What’s a guitarist like you doing in a song like this?

By Miguel Ángel Ariza

Water and oil, cat and mouse, or Rutger Hauer and Michelle Pffeifer in 'Ladyhawke'...there are certain things that are either made to go together, or not; but human beings, demonstrating their infinite capacity to go that one bit further, end up putting them together to see what results come up - even though the outcome is usually quite unpleasant. The world of music and specifically of its most legendary guitarists have also delighted ears with a number of impossible mixes that we leave to our readers to judge for themselves. They were, they are, and they always will be our heroes… despite agreeing to participate in some of these ‘impossible collaborations’.        

Slash and Marta Sánchez - Obsession

Poor Axl Rose has become a real joke on himself over the years. It is very common to see him mocked on the oh-so-fashionable ‘memes’ that circulate on the internet. Everyone talks about him being overweight, of his plastic surgery, of his decision to sing with AC/DC, of his broken leg… that’s okay 'haters' - the guy deserves all he gets - but where were you all when this barbarity between Slash and the Spanish singer Marta Sánchez came out?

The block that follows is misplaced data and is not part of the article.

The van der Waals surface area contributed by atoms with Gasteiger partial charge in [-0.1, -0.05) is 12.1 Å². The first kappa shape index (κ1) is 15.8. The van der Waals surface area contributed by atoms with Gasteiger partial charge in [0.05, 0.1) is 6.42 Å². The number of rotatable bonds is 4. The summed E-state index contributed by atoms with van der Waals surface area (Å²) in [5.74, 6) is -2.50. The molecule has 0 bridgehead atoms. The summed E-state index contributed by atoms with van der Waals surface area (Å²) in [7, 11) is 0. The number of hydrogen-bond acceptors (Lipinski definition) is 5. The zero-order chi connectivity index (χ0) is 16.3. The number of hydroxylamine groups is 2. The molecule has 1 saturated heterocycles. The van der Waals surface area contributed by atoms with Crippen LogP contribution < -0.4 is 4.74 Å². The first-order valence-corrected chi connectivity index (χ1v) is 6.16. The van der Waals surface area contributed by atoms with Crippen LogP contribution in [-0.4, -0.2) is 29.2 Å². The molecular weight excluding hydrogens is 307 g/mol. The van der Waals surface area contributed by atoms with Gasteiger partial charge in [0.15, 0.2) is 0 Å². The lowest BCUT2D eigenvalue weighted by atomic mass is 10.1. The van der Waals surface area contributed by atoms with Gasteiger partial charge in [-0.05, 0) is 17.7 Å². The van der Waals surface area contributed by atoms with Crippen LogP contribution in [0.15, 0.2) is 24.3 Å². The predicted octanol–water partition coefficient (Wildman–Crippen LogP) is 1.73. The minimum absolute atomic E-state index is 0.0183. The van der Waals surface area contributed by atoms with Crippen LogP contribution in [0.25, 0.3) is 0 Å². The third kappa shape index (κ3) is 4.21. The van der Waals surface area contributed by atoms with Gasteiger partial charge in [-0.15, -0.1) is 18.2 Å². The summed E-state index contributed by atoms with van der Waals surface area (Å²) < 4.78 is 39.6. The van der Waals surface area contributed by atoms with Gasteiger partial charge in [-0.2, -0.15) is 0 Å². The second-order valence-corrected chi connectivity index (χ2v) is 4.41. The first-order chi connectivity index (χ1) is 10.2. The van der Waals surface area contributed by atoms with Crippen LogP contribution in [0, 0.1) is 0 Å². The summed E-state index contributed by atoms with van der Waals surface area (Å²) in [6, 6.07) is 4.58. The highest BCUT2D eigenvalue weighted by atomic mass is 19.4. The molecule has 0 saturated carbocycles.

Jimmy Page and Puff Daddy - Come with me

There are certain things that a street-wise guy knows not to do, or he is going to find himself with problems in his neighbourhood. Well okay, in the ‘neighbourhood of rock music’ there are certain songs that are sacred because of their importance, beauty and magnitude, and it is best not to fiddle with them, let’s say, without having respect for the original. One of these songs is Led Zeppelin’s 'Kashmir'. The issue becomes ‘doubly bloody’ when the author himself starts playing around with his original work and devalues it to the point of it not being looked upon too well in the neighbourhood of music … His Les Paul will never forget him.

Brian May and Dappy - Rockstar